England’s plight would have been worse but for a century stand for the sixth wicket between Cowdrey and wicket-keeper Allan Knott whose 69 not out was the first half-century of his career.
By lunch on the final day it looked like yet another draw was inevitable. There was no sense of urgency in their batting and most of the crowd and many of the West Indian players themselves were resigned to the stalemate.
Then with the score reading 92 for two came the shocker. Sobers had declared! In his autobiography he insists he consulted his senior players and manager Everton Weekes. By the end of the match however they all denied any prior knowledge and Sobers was left hanging out to dry.
The Queen’s Park Oval pitch has always favoured spin and with Willie Rodriguez taking three wickets with his leg spinners in the first innings, the captain was convinced they had a fighting chance to win since he too was a useful spin bowler. Plus, the brilliant off spinner Lance Gibbs was also in their ranks.
Always attacking by nature, Sobers admitted he was sickened by England’s go-slow tactics that had virtually killed off interest in the series till then. The safety-first nature of the tourists may have goaded him into attempting to inject some artificial excitement into the Test match. He was not only encouraged by the pitch taking spin but also by England’s laborious run-rate in the series which had seen them score at barely 35 runs an hour.
Sobers was to play county cricket in England for the first time just a few months after this series. Unknown to him at the time, English batsman were skilled in chasing down a target once they set their mind on it and this is where the calculation badly misfired.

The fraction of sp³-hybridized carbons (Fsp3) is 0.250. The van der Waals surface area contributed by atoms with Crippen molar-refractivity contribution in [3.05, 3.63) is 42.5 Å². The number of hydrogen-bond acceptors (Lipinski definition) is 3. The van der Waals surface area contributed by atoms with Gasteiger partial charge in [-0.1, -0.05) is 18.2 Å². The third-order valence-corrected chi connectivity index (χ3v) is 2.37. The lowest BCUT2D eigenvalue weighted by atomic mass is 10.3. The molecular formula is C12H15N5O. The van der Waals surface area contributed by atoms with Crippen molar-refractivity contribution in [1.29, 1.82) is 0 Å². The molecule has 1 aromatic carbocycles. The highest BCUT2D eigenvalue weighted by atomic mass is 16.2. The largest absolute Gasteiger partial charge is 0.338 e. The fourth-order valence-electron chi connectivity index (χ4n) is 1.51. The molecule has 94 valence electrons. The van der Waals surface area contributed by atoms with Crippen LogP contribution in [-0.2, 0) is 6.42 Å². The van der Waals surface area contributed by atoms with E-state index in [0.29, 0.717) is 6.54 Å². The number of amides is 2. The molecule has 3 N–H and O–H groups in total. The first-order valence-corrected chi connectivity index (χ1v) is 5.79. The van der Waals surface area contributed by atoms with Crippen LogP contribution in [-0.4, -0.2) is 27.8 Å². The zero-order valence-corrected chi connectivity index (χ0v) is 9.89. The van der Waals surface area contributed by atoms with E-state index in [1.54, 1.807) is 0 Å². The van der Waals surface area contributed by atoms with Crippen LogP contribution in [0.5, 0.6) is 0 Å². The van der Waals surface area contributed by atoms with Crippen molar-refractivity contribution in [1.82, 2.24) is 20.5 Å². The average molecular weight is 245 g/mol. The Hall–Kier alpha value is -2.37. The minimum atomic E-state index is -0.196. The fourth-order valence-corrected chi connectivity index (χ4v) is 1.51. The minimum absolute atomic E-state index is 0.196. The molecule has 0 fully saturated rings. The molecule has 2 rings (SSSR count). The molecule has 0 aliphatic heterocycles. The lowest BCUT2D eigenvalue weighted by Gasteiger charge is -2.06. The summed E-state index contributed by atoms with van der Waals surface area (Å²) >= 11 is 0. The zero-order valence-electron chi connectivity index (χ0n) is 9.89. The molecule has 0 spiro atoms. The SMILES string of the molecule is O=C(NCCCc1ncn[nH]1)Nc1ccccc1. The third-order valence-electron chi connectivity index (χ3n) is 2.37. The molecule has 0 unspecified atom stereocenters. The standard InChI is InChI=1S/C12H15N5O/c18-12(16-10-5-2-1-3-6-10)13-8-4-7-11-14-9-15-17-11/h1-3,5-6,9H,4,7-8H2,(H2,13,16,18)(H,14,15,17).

In the first innings they crawled along, scoring at less than two-and-half runs an over. Who would have guessed at the dramatic turnaround in the second innings?
Edrich and Boycott this time put on 55 for the opening wicket. Now the captain took charge. His 71 runs came at nearly a run-a-minute while Boycott kept one end up with 80 not out. The scoring rate was furious. Together they added 118, the last 100 runs coming from a mere 18 overs before Sobers brilliantly caught Cowdrey off Gibbs.
Tom Graveney also fell cheaply to Gibbs. But by then it was too late. Boycott and D’Oliveira ensured there were no further setbacks with the winning runs being scored with just three minutes to spare.
Significantly, fast bowler Charlie Griffith was missing from the line-up. He had bowled only three overs in the first innings before going off injured and this was a major handicap for the home side.
Sobers finished the series on top of the batting averages, 545 runs at 90.83 and also claimed 13 wickets. But his individual brilliance could not cover up for the blunder that cost West Indies the Test match and the series. It was one of the few setbacks in his otherwise glittering career and one that is furiously discussed to this day in the Caribbean.